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iPhone stroking keeps us satisfied the most, say fanbois

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The latest JD Power poll once again puts Apple's iPhone well ahead of the competition in terms of customer satisfaction, and nailed crappy 4G smartphone battery life as punters' biggest bugbear.

The iPhone topped out the survey, scoring 839 on a thousand-point scale compared to HTC's 798 and Samsung's 769. Palm trailed in at 697 but Nokia only managed a shade more than that at 702 - we don't know if those Nokia smartphones were Symbian or Windows Phone, which could be significant.

JD Power does make the point that it was "4G" handsets that disappointed most as the faster connectivity drained the juice quickly enough to annoy. The results are slightly skewed by the US insistence on calling HSPA+ "4G", but at the time of the survey (July-December last year) Apple wasn't even claiming to have a 4G handset so Cupertino's competitors take some flak for that. JD Power reckons manufacturers quick to get into 4G could regret it; those surveyed reckon it’s the battery life that makes them stick with a brand.

The fact that Apple users are smug as an Anonymous spokesman shouldn't be terribly surprising, but the survey did involve questioning more than 7,000 smartphone users so one has to accept that they're not all trying to justify the amount they paid for their iDevices.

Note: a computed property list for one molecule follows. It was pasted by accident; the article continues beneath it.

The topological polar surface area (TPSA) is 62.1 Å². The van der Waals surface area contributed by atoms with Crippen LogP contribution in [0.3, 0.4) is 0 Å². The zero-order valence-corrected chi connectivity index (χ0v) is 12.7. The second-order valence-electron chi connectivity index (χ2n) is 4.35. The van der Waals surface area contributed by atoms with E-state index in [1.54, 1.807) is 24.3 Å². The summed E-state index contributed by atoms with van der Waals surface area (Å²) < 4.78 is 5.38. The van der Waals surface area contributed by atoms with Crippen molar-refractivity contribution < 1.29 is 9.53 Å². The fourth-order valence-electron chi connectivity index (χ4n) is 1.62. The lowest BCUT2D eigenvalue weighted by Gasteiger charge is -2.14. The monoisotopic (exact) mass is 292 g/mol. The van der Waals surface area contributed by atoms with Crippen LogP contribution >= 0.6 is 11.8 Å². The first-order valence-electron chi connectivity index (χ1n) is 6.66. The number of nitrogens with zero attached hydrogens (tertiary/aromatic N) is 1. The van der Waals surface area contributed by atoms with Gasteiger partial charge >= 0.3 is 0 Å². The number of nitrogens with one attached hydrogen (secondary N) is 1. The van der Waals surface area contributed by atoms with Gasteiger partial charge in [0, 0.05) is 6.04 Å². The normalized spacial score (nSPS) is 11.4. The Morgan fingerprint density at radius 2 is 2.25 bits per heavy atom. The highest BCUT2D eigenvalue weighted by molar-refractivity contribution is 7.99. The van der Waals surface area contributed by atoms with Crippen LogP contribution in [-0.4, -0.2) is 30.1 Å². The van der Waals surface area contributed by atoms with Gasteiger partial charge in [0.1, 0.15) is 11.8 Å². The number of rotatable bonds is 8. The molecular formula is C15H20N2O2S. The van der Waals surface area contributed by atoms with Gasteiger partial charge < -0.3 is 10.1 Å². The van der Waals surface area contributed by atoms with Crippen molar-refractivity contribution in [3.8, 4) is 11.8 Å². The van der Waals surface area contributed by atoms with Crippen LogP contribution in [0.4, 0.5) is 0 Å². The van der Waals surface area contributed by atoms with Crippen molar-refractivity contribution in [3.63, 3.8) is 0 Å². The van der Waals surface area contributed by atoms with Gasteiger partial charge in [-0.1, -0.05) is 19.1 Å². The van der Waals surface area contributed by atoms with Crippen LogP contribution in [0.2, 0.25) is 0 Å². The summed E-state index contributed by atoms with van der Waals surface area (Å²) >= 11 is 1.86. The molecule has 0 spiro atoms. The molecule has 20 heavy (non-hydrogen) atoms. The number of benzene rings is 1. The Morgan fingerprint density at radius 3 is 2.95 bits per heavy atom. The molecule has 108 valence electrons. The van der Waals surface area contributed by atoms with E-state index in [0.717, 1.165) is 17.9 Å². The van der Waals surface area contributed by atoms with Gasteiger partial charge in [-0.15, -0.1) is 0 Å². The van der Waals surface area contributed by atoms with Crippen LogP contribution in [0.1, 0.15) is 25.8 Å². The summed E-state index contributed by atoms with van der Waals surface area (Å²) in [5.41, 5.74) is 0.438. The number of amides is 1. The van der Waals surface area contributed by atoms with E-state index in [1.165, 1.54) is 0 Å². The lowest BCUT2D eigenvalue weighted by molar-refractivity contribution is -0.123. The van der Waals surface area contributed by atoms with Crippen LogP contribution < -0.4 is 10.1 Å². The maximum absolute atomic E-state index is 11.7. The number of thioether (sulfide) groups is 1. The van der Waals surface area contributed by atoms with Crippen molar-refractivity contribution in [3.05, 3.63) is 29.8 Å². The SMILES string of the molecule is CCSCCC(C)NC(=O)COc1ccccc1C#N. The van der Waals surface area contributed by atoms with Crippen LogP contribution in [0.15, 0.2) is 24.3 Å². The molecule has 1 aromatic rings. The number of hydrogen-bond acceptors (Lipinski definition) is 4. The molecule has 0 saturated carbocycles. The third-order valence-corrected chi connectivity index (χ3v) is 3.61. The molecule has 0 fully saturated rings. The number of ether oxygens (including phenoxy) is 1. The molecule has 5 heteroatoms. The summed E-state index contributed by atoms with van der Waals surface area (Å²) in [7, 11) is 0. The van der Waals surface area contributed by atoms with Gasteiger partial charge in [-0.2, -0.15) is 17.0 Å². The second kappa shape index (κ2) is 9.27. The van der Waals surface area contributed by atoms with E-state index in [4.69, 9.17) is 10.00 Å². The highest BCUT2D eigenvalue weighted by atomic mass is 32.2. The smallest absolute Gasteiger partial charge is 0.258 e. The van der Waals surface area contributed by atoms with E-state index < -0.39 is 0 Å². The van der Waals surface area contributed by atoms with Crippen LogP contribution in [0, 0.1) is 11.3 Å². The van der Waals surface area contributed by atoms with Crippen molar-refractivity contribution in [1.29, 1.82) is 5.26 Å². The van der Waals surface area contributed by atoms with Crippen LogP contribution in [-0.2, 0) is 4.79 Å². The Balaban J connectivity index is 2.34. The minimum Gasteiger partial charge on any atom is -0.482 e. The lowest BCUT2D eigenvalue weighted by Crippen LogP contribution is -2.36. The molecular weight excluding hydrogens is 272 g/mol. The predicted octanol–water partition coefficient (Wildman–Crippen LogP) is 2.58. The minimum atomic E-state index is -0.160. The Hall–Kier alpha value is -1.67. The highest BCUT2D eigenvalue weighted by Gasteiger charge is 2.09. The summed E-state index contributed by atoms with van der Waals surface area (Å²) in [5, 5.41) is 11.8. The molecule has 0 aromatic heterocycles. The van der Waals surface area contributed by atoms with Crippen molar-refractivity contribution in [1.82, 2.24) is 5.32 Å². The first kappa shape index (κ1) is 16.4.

And they do pay a lot: UK device insurance outfit ProtectYourBubble.com went along and quizzed those queuing for the new iPad this morning. Apparently the average queuer was packing £1,217 worth of electronics on them, and a third of the 544 people questioned said they would buy "anything and everything" made by Apple. More worryingly, 31 per cent said they were particularly looking forward to using the 4G networking on the iPad - despite the fact that they will never be able to do so in the UK.

Customers like this just don't come out of nowhere; some sales might be due to branding and image, but ultimately the iPhone must be quite a nice product to gain that kind of loyalty. JD Power is just putting numbers to the facts we already know. ®

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